Macau gambling king Stanley Ho dies aged 98

Stanley Ho, the man who built a gambling empire from scratch in Macau, has died at 98.

Ho became one of Asia's richest men, a tycoon in the former Portugese colony, who headed one of the world's most lucrative gaming businesses.

His SJM Holdings owns nineteen casinos in Macau, including the iconic Grand Lisboa.

Ho also spearheaded Macau's junket VIP system.

It sees middlemen act on behalf of casinos by granting credit to gamblers and taking responsibility themselves for collecting debts.

U.S. regulators said Ho was linked to triads, or criminal gangs, which he denied.

But his swashbuckling business style and philanthropic work won him admiration in Macau and nearby Hong Kong.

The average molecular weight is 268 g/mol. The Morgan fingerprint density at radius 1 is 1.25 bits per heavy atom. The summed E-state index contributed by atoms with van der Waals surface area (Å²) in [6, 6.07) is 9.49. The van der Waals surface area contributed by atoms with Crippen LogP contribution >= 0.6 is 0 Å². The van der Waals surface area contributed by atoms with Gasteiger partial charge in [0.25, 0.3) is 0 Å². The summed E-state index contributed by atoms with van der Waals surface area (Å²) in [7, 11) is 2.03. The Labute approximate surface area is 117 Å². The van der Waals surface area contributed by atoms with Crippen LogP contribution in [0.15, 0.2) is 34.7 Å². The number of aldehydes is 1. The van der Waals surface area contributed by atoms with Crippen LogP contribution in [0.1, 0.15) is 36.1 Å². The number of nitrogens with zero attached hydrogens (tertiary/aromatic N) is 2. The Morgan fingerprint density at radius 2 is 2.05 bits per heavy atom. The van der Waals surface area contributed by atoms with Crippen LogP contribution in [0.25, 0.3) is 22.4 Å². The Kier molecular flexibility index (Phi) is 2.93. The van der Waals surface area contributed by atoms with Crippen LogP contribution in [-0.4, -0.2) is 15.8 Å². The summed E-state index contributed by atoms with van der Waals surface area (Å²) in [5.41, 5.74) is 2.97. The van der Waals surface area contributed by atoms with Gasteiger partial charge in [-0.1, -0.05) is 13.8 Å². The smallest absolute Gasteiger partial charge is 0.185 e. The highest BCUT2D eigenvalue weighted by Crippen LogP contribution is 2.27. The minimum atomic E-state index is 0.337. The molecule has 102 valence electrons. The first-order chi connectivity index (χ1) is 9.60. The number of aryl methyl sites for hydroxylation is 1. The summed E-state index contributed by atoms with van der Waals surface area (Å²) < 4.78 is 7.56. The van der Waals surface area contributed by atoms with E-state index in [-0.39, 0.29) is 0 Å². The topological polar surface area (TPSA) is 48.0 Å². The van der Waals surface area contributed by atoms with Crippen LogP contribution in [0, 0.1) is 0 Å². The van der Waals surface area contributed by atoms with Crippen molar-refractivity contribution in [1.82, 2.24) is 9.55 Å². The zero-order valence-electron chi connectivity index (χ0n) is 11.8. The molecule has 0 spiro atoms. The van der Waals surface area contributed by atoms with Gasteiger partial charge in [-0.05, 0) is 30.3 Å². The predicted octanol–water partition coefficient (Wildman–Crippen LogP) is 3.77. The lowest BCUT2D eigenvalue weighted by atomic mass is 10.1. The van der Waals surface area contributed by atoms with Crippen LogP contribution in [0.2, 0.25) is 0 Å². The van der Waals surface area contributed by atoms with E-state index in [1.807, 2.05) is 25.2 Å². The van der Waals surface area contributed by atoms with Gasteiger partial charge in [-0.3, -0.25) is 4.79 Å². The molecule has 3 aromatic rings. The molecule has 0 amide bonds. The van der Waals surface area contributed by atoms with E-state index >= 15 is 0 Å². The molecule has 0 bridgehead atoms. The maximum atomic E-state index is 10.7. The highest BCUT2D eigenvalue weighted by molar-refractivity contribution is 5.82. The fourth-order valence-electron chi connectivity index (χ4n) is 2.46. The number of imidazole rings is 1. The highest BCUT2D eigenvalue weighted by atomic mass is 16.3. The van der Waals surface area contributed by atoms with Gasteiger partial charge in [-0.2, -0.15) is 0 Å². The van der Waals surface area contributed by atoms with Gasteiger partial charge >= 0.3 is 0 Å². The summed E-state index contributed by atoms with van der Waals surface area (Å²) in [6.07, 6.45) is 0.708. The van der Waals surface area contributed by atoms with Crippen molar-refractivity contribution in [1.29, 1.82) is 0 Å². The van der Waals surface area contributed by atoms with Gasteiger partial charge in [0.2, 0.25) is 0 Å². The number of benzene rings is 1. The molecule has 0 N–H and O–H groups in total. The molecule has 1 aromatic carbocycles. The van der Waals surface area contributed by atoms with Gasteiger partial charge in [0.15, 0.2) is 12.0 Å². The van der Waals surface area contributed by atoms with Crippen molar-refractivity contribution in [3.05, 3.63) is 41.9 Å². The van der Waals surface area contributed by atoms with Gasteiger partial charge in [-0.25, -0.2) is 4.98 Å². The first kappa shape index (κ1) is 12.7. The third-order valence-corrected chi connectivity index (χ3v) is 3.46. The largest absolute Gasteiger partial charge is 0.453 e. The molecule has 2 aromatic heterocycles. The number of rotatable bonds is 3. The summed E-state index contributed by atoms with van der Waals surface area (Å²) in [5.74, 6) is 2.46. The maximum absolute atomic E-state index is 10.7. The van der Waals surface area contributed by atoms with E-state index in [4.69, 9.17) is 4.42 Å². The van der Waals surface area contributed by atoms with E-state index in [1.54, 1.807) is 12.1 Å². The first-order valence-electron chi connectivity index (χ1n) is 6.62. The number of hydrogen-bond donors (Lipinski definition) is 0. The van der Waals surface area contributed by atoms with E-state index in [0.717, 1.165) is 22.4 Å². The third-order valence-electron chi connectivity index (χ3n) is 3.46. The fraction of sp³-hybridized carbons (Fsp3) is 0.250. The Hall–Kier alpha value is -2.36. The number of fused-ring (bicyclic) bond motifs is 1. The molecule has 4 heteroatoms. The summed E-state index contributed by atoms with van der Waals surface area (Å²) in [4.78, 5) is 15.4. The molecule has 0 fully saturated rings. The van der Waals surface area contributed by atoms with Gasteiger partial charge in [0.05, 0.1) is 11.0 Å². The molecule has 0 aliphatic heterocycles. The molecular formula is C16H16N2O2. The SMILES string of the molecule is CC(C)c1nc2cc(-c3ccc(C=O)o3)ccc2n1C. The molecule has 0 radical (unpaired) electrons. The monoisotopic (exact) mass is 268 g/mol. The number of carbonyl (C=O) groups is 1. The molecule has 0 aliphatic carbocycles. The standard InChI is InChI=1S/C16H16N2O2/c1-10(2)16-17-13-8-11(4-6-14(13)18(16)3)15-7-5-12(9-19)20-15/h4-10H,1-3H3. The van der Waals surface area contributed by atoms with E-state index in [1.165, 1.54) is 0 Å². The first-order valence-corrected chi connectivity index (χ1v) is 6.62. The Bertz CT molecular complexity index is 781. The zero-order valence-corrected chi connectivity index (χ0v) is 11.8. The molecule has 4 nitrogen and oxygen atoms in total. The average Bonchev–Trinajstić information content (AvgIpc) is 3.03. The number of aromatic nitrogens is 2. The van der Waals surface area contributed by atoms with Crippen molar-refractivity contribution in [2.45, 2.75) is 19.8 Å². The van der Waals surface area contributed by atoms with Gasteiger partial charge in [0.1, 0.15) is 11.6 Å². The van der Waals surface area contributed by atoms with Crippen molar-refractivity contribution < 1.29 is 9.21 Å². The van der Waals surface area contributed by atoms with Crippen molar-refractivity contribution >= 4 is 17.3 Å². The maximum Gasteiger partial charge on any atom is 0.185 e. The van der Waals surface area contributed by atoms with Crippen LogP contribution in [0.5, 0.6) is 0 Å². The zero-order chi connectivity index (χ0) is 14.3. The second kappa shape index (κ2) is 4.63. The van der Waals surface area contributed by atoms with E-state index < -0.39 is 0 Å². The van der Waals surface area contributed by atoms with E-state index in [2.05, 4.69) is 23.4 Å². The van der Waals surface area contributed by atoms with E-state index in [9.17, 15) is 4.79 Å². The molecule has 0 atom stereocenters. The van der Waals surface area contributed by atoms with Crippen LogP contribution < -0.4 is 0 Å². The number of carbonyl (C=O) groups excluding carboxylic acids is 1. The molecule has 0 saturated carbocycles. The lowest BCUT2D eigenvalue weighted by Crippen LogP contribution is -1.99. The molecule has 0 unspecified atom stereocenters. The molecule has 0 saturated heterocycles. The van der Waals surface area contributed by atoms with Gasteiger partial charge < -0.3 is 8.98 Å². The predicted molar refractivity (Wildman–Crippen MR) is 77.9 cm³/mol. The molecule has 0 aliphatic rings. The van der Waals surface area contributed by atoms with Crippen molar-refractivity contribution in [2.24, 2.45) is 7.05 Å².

He lost a four-decade monopoly on Macau's casinos when the city opened up to competition in 2002.

His firm now faces five other casino operators, including U.S. billionaire Sheldon Adelson's Sands China.

Ho was born in Hong Kong, and had four wives and 17 known children.

In 2012, he was forced to restructure his business after a legal feud erutped within the family over his fortune.

Analysts say they don't expect his death to greatly impact day-to-day operations.

Some of Ho's children became successful gaming operators in their own right.

Daughter Pansy is the co-chair of MGM Resorts' Macau unit, while son Lawrence runs Melco Resorts & Entertainment, which include the City of Dreams and Studio City resorts.

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